Water Use of Wine Grapes in the Temecula Grape Region of California – Validation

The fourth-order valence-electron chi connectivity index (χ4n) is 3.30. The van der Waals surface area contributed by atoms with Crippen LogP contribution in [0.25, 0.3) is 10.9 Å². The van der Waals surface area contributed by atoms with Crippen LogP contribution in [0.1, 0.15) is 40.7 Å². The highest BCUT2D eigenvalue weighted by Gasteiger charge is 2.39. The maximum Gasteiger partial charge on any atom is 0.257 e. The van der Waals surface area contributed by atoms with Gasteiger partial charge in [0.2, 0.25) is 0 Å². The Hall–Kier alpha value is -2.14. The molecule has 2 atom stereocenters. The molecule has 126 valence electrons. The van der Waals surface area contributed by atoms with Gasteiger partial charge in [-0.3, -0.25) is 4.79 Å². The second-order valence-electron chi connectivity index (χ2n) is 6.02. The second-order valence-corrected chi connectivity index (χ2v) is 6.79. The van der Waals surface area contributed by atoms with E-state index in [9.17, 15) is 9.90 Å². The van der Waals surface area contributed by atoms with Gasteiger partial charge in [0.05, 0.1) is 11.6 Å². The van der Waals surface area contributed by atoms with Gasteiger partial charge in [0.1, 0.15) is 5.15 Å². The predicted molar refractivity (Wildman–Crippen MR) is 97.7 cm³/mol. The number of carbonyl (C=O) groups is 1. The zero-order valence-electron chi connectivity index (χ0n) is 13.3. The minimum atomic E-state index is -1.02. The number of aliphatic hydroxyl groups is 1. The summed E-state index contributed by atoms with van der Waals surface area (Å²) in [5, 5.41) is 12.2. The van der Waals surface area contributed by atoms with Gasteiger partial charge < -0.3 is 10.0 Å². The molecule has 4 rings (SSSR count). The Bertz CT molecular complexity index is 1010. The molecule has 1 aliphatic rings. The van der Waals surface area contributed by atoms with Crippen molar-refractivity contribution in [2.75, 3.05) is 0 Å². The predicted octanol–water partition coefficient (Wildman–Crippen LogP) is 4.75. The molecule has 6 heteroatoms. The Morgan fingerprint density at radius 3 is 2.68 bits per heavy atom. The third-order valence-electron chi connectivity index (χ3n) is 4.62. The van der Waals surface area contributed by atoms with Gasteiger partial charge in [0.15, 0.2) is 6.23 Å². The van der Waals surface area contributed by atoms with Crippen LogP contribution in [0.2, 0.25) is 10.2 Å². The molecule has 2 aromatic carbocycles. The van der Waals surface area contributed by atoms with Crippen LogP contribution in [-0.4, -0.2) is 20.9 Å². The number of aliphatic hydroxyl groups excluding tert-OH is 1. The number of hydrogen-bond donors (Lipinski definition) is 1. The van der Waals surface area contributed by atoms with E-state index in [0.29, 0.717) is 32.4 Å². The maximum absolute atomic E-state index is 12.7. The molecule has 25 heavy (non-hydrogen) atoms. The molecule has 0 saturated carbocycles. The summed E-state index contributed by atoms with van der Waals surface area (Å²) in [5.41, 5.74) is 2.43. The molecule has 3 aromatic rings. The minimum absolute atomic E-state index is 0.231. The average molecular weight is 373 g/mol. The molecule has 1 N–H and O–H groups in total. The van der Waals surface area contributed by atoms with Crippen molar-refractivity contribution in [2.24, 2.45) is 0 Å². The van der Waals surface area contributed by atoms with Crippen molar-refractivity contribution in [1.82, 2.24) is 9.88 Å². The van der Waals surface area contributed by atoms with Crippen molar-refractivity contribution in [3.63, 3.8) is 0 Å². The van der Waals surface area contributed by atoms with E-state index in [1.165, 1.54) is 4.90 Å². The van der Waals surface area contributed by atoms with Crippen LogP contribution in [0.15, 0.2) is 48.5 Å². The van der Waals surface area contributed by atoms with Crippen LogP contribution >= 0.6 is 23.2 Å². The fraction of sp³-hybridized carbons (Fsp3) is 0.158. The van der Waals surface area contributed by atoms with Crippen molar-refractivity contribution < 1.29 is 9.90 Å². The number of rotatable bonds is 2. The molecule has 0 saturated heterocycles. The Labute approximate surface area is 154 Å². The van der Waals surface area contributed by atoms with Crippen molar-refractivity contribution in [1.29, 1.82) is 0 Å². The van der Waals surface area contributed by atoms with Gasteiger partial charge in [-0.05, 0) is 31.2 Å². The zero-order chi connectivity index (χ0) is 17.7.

The first of a four year study to determine vine water use and effects of various irrigation amounts imposed either at bloom or veraison in the Temecula region was completed during the 1997 growing season. Calculated vine water use (ETC) from budbreak, 17 March, to the end of the growing season, 26 October, was 23.4 inches (1,406 gal. per vine). AppUed water from the first irrigation (28 April) to harvest was 15.3 inches (917 gal. per vine). Total applied water during the irrigation season (28 April to 26 October) was 21.6 inches (1,297 gal. per vine). A measure of vine water status (midday leaf water potential) indicated that close to harvest, our estimates of full vine water use may have been too much. This could have been due to the fact that the vines in this vineyard looked somewhat potassium stressed at that time and may not have used as much water if this had not occurred. The application of differing amounts of water and time the treatments were imposed affected both berry composition and final yield. Irrigation applications at the lowest amounts (25%of estimated ETC) reduced berry size by 34%when the treatment was imposed at bloom, compared to the maximum berry size obtained. When the treatments were imposed at veraison, there was no decrease in berry size until irrigation amounts were 50%(or lower) of estimated full vine water use. Maximum size resulted from irrigation amounts at 100%of estimated full vine water use. There were little differences among treatments with regard to berry composition (soluble solids, pH and titratable acidity [TA]). There were trends for higher soluble solids as irrigation amounts decreased when the treatments were imposed at bloom and higher T A as irrigation amounts increased for both the bloom and veraison dates of imposition. Yields tended to decrease for water application amounts less than full ET for the bloom time treatments and less than 75%of full ET for the verasion treatments. Yield averaged across all treatments was approximately 11 tons per acre. Pruning weights increased only slightly as the amount of water applied increased. No wines were made from the study last year. It is anticipated that wines will be made as a function of irrigation treatments in 1998.